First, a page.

Search En menu ClientConnect
Search
Results
Top 5 search results See all results Advanced search
Top searches
Most visited pages

    By Atanas Kolev

    For many European firms, life at the beginning of 2020 was looking up.

    They had taken advantage of the previous economic upturn to shore up cash and reduce their debt. Higher profits along with low interest rates and plentiful finance helped them to grow their businesses. In the summer of 2020, 80% of the almost 12 500 European firms that participated in the European Investment Bank Investment Survey (EIBIS 2020) said the previous year had been profitable.

    That rosy feeling quickly evaporated, however, as the pandemic took hold in March 2020. The lockdowns and social distancing imposed across Europe forced many businesses to close down almost overnight. Some businesses watched their revenues dry up completely, and they had to rely on their cash reserves to pay for hard-to-reduce costs such as real estate and staff.

    On average, firms lost one-quarter of their gross income in the second quarter of 2020, according to the Investment Report 2020/2021: Building a smart and green Europe in the COVID-19 era, a comprehensive overview and analysis of investment across the European Union published annually by Economics Department of the European Investment Bank. The decline was significantly more severe than the drop that firms witnessed during the last two recessions – the global financial crisis in 2008 and the European sovereign debt crisis in 2010.

     

     

     

    Government turns on the tap

    Fearing that the income loss would turn the pandemic into full-blown financial crisis, national governments and the European Central Bank adopted strong policies to maintain the flow of credit.

    As a result, borrowing costs remained low, and firms took on more debt to pay their bills while they waited for the pandemic to blow over.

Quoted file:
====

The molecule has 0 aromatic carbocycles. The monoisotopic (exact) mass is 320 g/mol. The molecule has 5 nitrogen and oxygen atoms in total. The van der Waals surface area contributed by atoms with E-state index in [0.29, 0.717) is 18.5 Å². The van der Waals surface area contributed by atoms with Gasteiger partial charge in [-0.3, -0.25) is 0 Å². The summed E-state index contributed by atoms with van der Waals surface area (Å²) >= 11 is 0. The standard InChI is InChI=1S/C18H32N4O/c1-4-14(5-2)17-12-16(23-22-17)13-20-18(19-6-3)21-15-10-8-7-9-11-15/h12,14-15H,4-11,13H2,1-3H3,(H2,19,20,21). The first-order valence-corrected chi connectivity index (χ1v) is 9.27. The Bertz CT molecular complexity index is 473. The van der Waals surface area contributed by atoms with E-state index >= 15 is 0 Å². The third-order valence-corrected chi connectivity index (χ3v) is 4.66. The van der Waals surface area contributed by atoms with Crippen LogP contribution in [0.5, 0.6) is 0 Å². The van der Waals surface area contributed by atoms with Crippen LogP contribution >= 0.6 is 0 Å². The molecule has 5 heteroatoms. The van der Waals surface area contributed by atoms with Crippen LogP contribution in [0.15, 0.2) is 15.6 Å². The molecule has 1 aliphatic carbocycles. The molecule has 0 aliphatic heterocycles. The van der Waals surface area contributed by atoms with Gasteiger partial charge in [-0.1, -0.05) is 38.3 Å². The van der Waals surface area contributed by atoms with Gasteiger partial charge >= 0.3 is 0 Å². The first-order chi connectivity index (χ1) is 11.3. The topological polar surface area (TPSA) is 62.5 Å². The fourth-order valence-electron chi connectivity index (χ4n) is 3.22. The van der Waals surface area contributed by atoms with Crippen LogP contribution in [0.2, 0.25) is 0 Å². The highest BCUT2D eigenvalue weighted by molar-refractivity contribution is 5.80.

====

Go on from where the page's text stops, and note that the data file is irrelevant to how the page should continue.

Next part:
The government intervention avoided a financial crisis, and many businesses were able to stay afloat. Overall investment declined as the economy contracted, but the drop-off was lower than initially feared. While the flow of credit helped some firms to stay on track with their business plans and investments, it had a cost: increased debt.

     

     

     

    The bright spot of public spending

    Vaccination drives in numerous countries give hope that the pandemic is coming to an end. But the toll lockdowns and restrictive measures have taken on firms will leave them wounded for some time. Firms’ shattered finances and broken confidence won’t be repaired overnight. Government policies need to address their weakened state and help firms regain their footing, for example by improving their financial outlook through capital increases and debt-restructuring programmes. The easy flow of credit to firms should also be maintained.

    One economic bright spot is the massive spending planned by governments, whether coronavirus recovery programmes or  huge infrastructure investments needed to deal with climate change. However you slice it, government investment in the next three years is set to increase. Making sure that investments help build competitive, digital and climate resilient enterprises will be key to the COVID-19 recovery and to ensuring long-term growth.